According to an old peasant rule it is held that if it rains on the third of May, the Day of the Finding of the Holy Cross, the honey is washed out of all the flowers and trees, and there will be no good honey harvest that year. My observations of the last four years seem to confirm that there is some truth in this rule. Is such a thing at all possible?


This question leads us very deeply into the great processes of Nature. You see, it is just this day of the Finding of the Holy Cross, this third of May which is of less importance; it is of much greater importance that it is this season of the year. What does it actually mean when it rains at the beginning of May? It means this. You know that on March 23 the Sun enters the Sign of the Fishes. I have told you before that the spring equinox is now in this Sign of the Fishes. The Sun remains in this Sign till April 20, then it passes on into the Sign of the Ram. Thus the rays of the Sun come at the beginning of May from an entirely different corner of the Universe than at other times.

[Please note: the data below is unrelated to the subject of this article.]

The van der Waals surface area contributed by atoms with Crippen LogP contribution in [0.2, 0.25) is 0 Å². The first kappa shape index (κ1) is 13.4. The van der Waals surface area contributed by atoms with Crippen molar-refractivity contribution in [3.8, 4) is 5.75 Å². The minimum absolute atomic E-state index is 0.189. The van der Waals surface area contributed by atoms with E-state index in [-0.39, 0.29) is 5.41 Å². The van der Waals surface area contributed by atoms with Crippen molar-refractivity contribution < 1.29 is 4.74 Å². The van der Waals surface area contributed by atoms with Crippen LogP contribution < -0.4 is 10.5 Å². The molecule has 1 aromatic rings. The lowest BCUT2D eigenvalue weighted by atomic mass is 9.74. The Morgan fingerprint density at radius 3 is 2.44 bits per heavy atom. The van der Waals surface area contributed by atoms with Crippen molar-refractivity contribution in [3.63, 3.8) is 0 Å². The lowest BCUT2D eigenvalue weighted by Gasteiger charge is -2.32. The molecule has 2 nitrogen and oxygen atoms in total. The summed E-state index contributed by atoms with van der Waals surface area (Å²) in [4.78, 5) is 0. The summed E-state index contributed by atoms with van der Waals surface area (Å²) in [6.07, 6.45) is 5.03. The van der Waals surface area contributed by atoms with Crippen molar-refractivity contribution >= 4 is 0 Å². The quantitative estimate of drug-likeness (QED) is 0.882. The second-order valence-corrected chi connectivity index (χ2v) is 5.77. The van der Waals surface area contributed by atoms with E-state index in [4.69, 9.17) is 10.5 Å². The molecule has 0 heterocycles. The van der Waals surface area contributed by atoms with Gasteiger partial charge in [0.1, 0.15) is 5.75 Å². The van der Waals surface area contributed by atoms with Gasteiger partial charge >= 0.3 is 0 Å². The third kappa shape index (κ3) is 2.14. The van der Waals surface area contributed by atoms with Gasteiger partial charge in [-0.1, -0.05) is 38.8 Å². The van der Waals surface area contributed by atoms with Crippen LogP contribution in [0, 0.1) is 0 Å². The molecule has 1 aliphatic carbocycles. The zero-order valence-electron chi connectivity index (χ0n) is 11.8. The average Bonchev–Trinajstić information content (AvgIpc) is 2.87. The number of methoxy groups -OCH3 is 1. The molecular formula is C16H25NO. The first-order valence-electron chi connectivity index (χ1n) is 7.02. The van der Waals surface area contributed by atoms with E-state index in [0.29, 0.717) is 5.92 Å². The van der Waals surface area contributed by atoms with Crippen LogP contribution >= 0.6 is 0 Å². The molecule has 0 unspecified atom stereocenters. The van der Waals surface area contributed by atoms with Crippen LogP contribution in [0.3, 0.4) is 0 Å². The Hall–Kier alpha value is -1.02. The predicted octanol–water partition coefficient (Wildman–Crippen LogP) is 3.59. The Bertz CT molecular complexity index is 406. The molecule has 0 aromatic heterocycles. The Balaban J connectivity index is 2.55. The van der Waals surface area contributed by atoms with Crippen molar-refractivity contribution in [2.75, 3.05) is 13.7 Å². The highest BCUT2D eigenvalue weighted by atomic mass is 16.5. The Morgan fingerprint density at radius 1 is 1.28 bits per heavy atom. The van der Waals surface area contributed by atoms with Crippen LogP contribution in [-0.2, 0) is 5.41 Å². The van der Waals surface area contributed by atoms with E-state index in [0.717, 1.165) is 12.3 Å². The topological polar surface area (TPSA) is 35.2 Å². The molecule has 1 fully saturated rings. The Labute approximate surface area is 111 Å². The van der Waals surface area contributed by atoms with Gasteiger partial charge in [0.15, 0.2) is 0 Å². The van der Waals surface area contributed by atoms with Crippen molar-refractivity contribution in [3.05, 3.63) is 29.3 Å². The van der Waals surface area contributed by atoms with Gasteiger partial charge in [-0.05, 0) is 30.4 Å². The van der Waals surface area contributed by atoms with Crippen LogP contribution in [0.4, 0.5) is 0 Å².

Suppose now that it is fine weather in the beginning of May — on the third of May — what does this signify? It signifies that on the third of May the Sun has a powerful influence on all that is earthly. Whatever happens on the earth is under the influence of the Sun when the weather is fine.